Maybe it's my infatuation with fall produce in all its glory, but I've been noticing a trend in my cooking. It's a bit like the nose-to-tail approach to meat, but with vegetables. Stems of beet greens and chard leaves have become the subject of creamy gratins, the loose outer leaves of brussel sprouts the base of lemony salads, and now the seeds of pumpkins and squashes, the makings of sweet midnight snacks.
Using the seed-roasting technique we all probably know by heart (scoop, dry, bake until crispy) then spiced up with your spice cabinet (and cheese drawer, and baking reserves), you can take the classic Halloween snack to new levels.
Seed Roasting Refresher Course
Not much has changed since you helped Mom and Dad with this task as a kid (although you've probably outgrown your mess-making gusto some). Here's a basic recipe for roasting seeds with sea salt and olive oil, with four variations below, and check out the slideshow for the basic seed-roasting technique»
4 Flavor Variations
I toyed with a ton. These few were game-changers. (Bake them all first at 275°F for 20 to 25 minutes.)
Drizzle the seeds in equal parts good balsamic vinegar (if yours isn't great quality, just reduce it by half in a saucepan to sweeten and thicken first) and fruity extra virgin olive oil. Sprinkle with kosher salt. Spread on a rimmed baking sheet and roast. (Oddly, the end result tastes similar to Cracker Jacks.)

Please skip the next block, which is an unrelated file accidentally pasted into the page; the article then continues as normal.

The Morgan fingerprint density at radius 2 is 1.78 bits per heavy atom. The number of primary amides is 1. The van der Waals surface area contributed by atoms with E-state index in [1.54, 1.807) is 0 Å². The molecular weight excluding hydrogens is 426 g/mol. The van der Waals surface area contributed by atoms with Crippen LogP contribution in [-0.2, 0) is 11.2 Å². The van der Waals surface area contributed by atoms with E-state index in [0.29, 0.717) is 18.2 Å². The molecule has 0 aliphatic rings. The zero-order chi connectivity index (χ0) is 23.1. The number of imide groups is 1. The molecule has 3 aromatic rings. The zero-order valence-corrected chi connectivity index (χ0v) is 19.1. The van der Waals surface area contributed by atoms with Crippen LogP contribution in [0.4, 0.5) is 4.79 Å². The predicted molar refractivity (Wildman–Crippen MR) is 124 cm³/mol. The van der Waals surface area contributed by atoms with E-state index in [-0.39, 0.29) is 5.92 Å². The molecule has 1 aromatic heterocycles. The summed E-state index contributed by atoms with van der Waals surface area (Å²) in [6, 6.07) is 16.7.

Butter and Ground Sage
Melt butter in a small saucepan on the stovetop; lightly coat seeds in it and let excess butter drain off in a colander. Toss with generous amounts of ground sage and kosher salt to taste. Spread on a rimmed baking sheet and roast. (These may take an extra 5 or 10 minutes to crisp in the oven.)
Pepper and Parmesan
This classic combination is so for a reason. Coat seeds with extra virgin olive oil and plenty of freshly ground black pepper. Roast; then remove and mix with grated parmesan or pecorino romano. Place back in the oven to quickly brown the cheese. (This happens quickly, so be sure to keep watch.)
Candied Espresso and Brown Sugar Seeds?
I had major doubts when trying a sweet version of roasted seeds. But I threw back the resulting treats so fast, I scared myself a little. Here's the recipe »
About the author: "Sue Veed" is an editor at a Manhattan-based food magazine and a current culinary student who's trying to learn it all so she can cook it all. She'll take us along for the ride as she makes the journey from home cook to professional. Among things she may never master: looking natural in a chef's hat, and acting demure whenever a pork product hits the table.